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dc.contributor.authorReoli, Rachel
dc.date.accessioned2023-02-15T14:40:09Z
dc.date.available2023-02-15T14:40:09Z
dc.date.issued2022
dc.identifier.urihttp://hdl.handle.net/10713/20370
dc.descriptionUniversity of Maryland, Baltimore. Physical Therapy. Ph.D. 2022.en_US
dc.description.abstractBackground: Changes in global health have prompted a transition from the in-person healthcare model towards the telehealth care model for patients with a variety of health conditions, including patients with cerebellar impairments and patients with Parkinson’s disease (PD). While it is known that patient satisfaction is high in the telehealth care setting, it is unknown whether the tools that clinicians utilize in the in-person setting are reliable and valid in the virtual setting. Thus, the goal of this project is to evaluate the psychometric properties of two physical therapy (PT) outcome measures, that have been previously established in the clinical in-person setting, in the telehealth setting. Methods: Nineteen individuals with cerebellar impairments and nineteen individuals with PD were recruited on a voluntary basis. The Scale for Assessment and Rating of Ataxia (SARA) was used to assess the degree of cerebellar damage and the Berg Balance Scale (BBS) was used to assess the impact of PD. Participants completed two testing sessions (one virtual and one in-person) during which the outcome measure of choice was performed. Outcome measure performance was video recorded in both environments. Videos were independently scored by four raters with varying levels of PT experience. Concurrent validity was assessed via Spearman’s Rank Order Correlation Coefficient, α<0.05, comparing the virtual SARA and BBS scores to their “gold standard” in-person scores. Inter-rater reliability for four raters was evaluated with an Intraclass Correlation Coefficient (ICC) (2,4), α<0.05. Results: The SARA and the BBS were found to have large concurrent validity with Spearman’s rho significant at the two tailed, alpha <0.01, 0.90, n=14; 0.87, n=18, respectively. Similarly, the SARA and the BBS had excellent inter-rater reliability in the clinic ICC (2,4) 0.97 and 0.90, n=19 for both measures. Virtually, the BSS had moderate inter-rater reliability (ICC (2,4) 0.72, n=18) and the SARA had excellent inter-rater reliability (ICC (2,4) 0.98, n=14). Conclusion: Our study shows that both the SARA and the BBS can be used in the virtual telehealth setting. Additionally, clinicians with varying years of PT experience can accurately score the SARA and the BBS for patients with cerebellar impairments and PD, respectively.en_US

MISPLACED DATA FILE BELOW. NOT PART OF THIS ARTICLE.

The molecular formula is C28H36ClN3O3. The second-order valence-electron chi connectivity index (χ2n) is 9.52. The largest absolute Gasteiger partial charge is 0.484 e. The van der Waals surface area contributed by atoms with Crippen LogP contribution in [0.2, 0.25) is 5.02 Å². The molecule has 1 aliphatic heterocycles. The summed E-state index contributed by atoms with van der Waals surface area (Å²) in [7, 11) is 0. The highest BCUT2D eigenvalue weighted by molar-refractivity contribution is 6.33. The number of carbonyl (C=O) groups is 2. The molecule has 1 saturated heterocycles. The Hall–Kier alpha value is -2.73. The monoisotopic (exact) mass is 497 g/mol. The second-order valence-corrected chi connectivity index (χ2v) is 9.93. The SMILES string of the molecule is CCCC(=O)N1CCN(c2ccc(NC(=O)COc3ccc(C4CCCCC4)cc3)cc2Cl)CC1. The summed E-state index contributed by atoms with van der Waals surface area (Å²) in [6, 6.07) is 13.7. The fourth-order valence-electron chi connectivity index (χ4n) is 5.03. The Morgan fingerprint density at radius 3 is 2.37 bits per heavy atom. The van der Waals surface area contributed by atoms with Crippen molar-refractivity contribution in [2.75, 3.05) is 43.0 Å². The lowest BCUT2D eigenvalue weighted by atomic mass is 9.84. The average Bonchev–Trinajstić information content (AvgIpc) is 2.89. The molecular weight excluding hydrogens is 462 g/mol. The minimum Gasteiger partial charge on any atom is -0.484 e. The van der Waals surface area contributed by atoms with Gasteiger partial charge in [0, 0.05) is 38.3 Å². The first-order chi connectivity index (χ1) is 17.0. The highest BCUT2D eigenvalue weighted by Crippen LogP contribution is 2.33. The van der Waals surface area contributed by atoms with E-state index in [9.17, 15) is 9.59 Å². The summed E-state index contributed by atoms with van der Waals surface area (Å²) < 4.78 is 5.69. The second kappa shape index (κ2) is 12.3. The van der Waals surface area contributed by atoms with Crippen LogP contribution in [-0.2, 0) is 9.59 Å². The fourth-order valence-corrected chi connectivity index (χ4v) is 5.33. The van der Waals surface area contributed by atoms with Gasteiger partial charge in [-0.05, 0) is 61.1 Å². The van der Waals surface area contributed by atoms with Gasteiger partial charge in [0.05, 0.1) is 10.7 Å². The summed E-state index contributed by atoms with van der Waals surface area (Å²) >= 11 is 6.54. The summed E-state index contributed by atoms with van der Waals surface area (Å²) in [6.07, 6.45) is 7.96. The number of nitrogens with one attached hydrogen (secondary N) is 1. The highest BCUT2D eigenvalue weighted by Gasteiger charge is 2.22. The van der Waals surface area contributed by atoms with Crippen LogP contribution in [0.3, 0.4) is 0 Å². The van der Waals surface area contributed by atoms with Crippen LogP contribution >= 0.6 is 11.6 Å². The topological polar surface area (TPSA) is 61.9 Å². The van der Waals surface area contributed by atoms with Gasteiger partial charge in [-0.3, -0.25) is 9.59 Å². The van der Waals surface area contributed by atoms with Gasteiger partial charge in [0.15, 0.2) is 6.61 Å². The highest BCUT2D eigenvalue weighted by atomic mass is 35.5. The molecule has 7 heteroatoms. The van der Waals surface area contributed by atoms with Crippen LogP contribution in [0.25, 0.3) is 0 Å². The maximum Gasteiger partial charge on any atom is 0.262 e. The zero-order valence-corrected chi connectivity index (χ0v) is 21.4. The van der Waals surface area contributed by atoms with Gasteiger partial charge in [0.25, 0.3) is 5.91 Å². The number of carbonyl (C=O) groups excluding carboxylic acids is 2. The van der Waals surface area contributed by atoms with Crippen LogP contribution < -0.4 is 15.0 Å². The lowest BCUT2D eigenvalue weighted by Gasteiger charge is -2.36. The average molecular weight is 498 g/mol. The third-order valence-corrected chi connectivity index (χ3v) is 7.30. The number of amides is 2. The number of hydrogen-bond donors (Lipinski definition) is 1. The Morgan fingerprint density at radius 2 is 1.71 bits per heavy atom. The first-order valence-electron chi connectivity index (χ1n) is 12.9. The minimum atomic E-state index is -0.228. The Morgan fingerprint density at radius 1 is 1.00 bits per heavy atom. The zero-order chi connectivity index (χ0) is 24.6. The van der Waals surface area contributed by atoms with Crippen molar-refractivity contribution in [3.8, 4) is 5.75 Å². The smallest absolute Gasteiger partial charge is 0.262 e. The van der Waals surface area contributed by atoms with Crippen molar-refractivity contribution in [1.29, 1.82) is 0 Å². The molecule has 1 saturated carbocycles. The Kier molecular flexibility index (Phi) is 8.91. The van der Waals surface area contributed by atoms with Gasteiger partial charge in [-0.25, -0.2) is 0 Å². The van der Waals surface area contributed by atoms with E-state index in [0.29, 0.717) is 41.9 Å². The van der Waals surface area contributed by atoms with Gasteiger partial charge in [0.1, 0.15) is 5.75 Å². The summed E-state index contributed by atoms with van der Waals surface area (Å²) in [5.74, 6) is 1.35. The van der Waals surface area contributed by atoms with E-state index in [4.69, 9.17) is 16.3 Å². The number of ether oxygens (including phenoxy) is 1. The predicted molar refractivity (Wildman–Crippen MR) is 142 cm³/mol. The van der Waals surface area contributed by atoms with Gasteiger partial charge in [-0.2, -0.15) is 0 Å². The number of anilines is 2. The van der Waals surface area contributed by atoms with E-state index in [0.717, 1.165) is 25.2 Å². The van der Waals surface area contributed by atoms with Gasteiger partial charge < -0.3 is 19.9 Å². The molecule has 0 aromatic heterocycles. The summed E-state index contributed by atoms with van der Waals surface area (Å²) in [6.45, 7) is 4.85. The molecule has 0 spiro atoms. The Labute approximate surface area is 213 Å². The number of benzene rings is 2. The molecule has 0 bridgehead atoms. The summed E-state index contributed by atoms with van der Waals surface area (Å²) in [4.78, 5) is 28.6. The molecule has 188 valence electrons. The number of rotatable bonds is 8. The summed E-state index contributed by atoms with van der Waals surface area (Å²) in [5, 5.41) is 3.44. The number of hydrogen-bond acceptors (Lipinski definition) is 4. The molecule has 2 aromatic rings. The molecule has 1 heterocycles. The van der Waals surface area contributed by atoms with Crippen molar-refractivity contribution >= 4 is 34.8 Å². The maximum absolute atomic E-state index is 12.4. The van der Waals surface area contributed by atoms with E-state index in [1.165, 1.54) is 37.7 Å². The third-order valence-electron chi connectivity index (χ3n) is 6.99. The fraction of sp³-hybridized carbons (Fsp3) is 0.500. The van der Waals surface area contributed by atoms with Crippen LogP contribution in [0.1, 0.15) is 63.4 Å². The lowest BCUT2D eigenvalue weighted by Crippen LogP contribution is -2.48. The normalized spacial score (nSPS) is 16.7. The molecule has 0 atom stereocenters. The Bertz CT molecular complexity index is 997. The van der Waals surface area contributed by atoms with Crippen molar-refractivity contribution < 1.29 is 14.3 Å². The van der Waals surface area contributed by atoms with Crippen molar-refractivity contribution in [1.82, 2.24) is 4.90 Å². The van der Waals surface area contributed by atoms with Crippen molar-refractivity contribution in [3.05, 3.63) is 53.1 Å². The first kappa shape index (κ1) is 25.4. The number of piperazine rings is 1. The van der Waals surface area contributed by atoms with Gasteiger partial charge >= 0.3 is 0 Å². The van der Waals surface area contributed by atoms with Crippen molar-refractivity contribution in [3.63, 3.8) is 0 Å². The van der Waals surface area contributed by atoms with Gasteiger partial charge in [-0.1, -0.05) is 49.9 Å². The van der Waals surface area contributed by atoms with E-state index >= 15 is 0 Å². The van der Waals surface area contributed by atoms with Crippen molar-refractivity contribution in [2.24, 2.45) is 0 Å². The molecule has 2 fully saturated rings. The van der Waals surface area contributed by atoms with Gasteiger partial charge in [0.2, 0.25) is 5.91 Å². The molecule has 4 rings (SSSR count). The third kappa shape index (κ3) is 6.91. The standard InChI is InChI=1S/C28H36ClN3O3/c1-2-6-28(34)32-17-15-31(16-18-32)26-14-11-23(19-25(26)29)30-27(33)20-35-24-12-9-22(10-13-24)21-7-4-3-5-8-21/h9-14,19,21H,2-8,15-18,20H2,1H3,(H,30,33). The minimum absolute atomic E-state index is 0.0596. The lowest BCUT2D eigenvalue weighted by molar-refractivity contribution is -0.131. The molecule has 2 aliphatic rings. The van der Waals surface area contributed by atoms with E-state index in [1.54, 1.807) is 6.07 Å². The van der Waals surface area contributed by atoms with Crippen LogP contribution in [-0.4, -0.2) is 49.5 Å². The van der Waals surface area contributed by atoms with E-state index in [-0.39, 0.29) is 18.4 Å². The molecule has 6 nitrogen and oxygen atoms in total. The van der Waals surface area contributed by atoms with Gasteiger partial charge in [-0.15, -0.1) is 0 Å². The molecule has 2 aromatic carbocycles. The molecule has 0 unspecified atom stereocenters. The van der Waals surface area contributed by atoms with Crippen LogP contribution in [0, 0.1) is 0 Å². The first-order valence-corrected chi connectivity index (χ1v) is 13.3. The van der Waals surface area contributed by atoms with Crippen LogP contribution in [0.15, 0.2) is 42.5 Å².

dc.language.isoen_USen_US
dc.subject.meshAtaxiaen_US
dc.subject.meshOutcome Assessment, Health Careen_US
dc.subject.meshParkinson Diseaseen_US
dc.subject.meshPsychometricsen_US
dc.subject.meshReproducibility of Resultsen_US
dc.titleTelehealth Care: How reliable are our physical therapy outcome measures?en_US
dc.typedissertationen_US
dc.date.updated2023-02-10T17:06:40Z
dc.language.rfc3066en
dc.contributor.advisorWhitall, Jill
dc.contributor.advisorBastian, Amy
refterms.dateFOA2023-07-01T00:00:00Z


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